We find absolutely no evidence from anthropology, psychology or biology that humans are naturally a monogamous species. The evidence that we do find suggests just the opposite – that the original bond in our earliest and most primitive states was communal sexuality, where males and females, females and females, males and males mated with each other freely, for comfort, for fun, to alleviate stress, to avert conflict, to pass the time. Evidence from evolutionary biology confirms that human beings are, in their sexuality, most closely related to the bonobos, African primates that famously resolve territorial disputes and other issues through sexual communion, rather than aggression.
We need to rethink love – eroticism, intimacy and sexuality – and redesign the legal and social constructs we place around it, in order to transform our hyper-militarised, ecologically suicidal civilisation into a humane and sustainable planetary community. Beyond basic vital needs for survival such as food, water and shelter, sexual communion is the most profound form of satisfaction that the human being seeks, and he or she will sacrifice a great deal to attain it. Over the last decades, we have seen a pathetic parade of powerful politicians and public figures pilloried and reduced to laughing stocks, their careers destroyed through media exposure of their infidelities.
Our culture perpetuates a hypocritical and destructive morality. Human beings are not a monogamous species. Therefore, when humans are put in straitjackets of monogamy, our nature rebels from it. The society we have constructed reflects our deep dissatisfaction, frustration and anger at being forced to submit to lies that run against our nature. While there are considerable differences between men and women in their romantic and erotic preferences, neither gender is – by our evolutionary history and our biology – designed to mate permanently with one partner. It turns out the original function of the loud cries of the human female during copulation was to call other males in the area to come and mate with her in succession, encouraging healthy sperm competition to take place within her uterus. Our primordial condition was collective sexual communion. Rather than a man seeking to maximise his genetic advantage by protecting his own offspring, the tribe as a collective was secured by the mystery of individual paternity.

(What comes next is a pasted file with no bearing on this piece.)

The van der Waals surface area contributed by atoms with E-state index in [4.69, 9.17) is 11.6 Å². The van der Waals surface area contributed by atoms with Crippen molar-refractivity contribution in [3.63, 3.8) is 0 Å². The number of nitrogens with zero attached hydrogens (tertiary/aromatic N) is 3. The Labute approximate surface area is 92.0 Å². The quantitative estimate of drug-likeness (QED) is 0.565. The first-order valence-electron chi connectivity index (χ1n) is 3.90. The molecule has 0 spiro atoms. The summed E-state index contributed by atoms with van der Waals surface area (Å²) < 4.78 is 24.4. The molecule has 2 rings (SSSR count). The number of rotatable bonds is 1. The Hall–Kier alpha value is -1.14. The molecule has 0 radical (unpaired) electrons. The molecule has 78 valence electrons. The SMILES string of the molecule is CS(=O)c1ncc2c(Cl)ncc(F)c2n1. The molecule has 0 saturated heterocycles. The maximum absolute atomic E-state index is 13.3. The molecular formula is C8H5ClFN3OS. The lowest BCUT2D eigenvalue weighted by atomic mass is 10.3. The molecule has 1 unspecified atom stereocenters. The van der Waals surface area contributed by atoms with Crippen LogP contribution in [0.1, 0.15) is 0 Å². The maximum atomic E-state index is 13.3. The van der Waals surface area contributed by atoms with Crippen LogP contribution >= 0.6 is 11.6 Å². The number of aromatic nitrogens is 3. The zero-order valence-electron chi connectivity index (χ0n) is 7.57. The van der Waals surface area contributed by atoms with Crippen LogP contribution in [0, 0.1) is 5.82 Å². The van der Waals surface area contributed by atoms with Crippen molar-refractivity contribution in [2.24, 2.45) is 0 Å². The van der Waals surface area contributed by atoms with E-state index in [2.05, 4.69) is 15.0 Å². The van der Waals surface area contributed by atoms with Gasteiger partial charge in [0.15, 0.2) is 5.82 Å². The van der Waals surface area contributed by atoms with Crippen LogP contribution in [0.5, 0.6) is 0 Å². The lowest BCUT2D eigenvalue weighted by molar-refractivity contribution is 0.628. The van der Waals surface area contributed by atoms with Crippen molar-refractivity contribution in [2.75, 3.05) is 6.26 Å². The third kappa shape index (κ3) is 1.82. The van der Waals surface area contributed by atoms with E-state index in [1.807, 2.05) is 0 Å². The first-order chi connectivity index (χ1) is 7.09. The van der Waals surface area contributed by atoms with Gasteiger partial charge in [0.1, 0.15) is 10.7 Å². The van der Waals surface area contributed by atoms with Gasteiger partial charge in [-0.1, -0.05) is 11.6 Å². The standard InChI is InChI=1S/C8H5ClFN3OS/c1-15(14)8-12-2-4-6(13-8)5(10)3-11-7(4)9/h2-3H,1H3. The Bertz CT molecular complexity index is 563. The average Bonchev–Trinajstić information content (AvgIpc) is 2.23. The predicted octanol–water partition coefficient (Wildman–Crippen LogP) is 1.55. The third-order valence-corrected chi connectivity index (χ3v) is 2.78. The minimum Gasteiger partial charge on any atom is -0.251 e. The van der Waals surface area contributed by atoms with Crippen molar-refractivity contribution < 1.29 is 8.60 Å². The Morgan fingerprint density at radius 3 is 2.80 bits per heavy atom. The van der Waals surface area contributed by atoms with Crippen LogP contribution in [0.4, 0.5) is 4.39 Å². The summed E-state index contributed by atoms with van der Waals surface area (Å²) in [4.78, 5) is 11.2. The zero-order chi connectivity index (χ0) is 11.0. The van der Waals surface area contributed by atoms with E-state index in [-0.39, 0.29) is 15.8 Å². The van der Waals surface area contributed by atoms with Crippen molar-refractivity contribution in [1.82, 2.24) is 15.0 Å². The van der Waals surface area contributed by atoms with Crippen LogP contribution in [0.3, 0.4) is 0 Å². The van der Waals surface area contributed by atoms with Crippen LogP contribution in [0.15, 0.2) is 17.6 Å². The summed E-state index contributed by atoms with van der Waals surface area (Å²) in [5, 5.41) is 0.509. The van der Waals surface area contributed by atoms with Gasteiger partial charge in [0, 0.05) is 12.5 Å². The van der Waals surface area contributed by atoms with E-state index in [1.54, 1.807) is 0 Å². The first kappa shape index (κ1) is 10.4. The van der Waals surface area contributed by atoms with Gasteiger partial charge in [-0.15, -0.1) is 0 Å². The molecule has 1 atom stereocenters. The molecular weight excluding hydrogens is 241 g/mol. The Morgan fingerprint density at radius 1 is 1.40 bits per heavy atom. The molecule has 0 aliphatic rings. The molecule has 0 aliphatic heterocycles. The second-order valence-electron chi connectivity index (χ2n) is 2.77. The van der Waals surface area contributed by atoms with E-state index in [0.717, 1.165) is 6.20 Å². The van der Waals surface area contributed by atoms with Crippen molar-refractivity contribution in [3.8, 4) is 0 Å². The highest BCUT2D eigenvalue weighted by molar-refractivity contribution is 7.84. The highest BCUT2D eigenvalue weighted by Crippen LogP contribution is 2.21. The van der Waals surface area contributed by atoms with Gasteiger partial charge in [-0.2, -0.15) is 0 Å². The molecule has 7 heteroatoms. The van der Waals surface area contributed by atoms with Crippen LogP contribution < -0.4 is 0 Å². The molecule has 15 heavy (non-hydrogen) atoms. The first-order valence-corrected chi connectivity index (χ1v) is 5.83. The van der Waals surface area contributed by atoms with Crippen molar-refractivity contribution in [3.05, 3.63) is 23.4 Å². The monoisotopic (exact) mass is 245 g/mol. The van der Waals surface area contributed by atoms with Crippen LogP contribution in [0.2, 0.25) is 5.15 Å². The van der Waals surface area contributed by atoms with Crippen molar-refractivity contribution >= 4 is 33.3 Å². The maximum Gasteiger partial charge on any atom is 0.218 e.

The sexual revolution of the 1960s was a movement toward human liberation that reached a certain threshold and then stagnated. This revolution remains incomplete and unfinished. What we need to complete it is a definition of new forms of relatedness, a deeper realisation and also responsibility for love and its consequences, particularly with regard to children. This requires an anthropological investigation of the huge variety of mating patterns and familial relationships developed by various indigenous cultures across the world that include sharing of partners, assigning property to female lines of descent and so on. There is no reason that a post-postmodern civilisation couldn’t make use of all of these models, on a voluntary basis, so long as the health of children and their rights are protected.
Young people waste a vast amount of their creative force and psychic energy in the frenzied pursuit of hooking up. If sexuality could be consciously liberated so that people experienced a joyful abundance of erotic experience rather than a scarcity of it, this energy could be repurposed for the necessary work of planetary transformation, social volunteerism and ecological stewardship. New forms of commitment and long-lasting bonds can be developed, while some continue to prefer the monogamous partnership.
On a physical level, life is likely to be more challenging for many of us in the next years, as resources become stretched and institutional structures buckle and collapse. Unless we realise true satisfaction through deep relationships, our journey on this earth over the next decades may become unbearable. Handled in a responsible fashion, a liberated eroticism is one area where we can find a profound satisfaction that does not do further injury to the environment or deplete more resources.
Daniel Pinchbeck is the author of Breaking Open the Head, 2012: The Return of Quetzalcoatl, and the just-published Notes from the Edge Times. He edits realitysandwich.com and is featured in the documentary, 2012: Time for Change